Cecy Ivie
Cecy Ivie
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on March 29, 2010
VCI's second set of Hammer Film Noir contains 2 more movies (8 in all) but they are not as good as Volume 1 and the last one, A RACE FOR LIFE, isn't even a noir at all. Having said that, this set is still worthwhile as you get to see more fading American stars (Dan Duryea, Paulette Goddard, John Ireland, and Zachary Scott) and more of Terence Fisher's early work (THE BLACK GLOVE, A RACE FOR LIFE, THE UNHOLY FOUR, WINGS OF DANGER). Everyone of these films was renamed for the American market (they were released in England as FACE THE MUSIC, MASK OF DUST, THE STRANGER CAME HOME and DEAD ON COURSE) and they played the bottom half of a double bill. One of them, BLACK GLOVE (FACE THE MUSIC), is well written and directed with a great 50s jazz score while THE UNHOLY FOUR (THE STRANGER CAME HOME) is a halfway decent mystery. As one would expect from Fisher, these four are the most visually interesting of the set.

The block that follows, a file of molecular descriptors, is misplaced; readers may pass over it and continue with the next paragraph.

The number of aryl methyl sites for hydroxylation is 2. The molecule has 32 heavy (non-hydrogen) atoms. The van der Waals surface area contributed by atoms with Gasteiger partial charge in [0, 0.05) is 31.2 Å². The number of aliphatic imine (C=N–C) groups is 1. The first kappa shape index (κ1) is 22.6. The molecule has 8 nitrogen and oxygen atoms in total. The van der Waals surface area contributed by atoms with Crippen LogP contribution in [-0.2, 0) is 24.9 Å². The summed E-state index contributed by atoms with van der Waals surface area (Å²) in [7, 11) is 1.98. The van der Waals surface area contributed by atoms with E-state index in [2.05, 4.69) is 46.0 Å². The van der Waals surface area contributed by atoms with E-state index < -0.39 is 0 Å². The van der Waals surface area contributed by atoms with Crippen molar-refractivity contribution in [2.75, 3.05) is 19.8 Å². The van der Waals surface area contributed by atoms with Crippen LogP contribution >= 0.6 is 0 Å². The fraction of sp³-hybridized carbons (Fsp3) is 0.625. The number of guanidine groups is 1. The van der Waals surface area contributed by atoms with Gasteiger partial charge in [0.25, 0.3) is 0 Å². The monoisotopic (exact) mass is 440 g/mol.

Regarding the other four, three (THE GLASS TOMB, PAID TO KILL, TERROR STREET) were directed by Montgomery Tully who is compensated for his minimum running times (GLASS TOMB is 59 minutes) by being given the more interesting storylines. PAID TO KILL is a minor suspense classic while THE GLASS TOMB gets the award for the most bizarre plot with a sideshow performer starving himself while people pay to watch. THE DEADLY GAME was directed by Daniel Birt and features a young Lloyd Bridges (before SEA HUNT) caught up with smugglers. Today it's easy to see how much his son Jeff resembles him. With the exception of A RACE FOR LIFE, I thoroughly enjoyed these movies for their up close look at post-WW II Britain and for seeing how creative the filmmakers could be with their extremely low budgets. Classic noir it ain't, but it's still not bad and should keep you entertained especially if you're a fan of British films.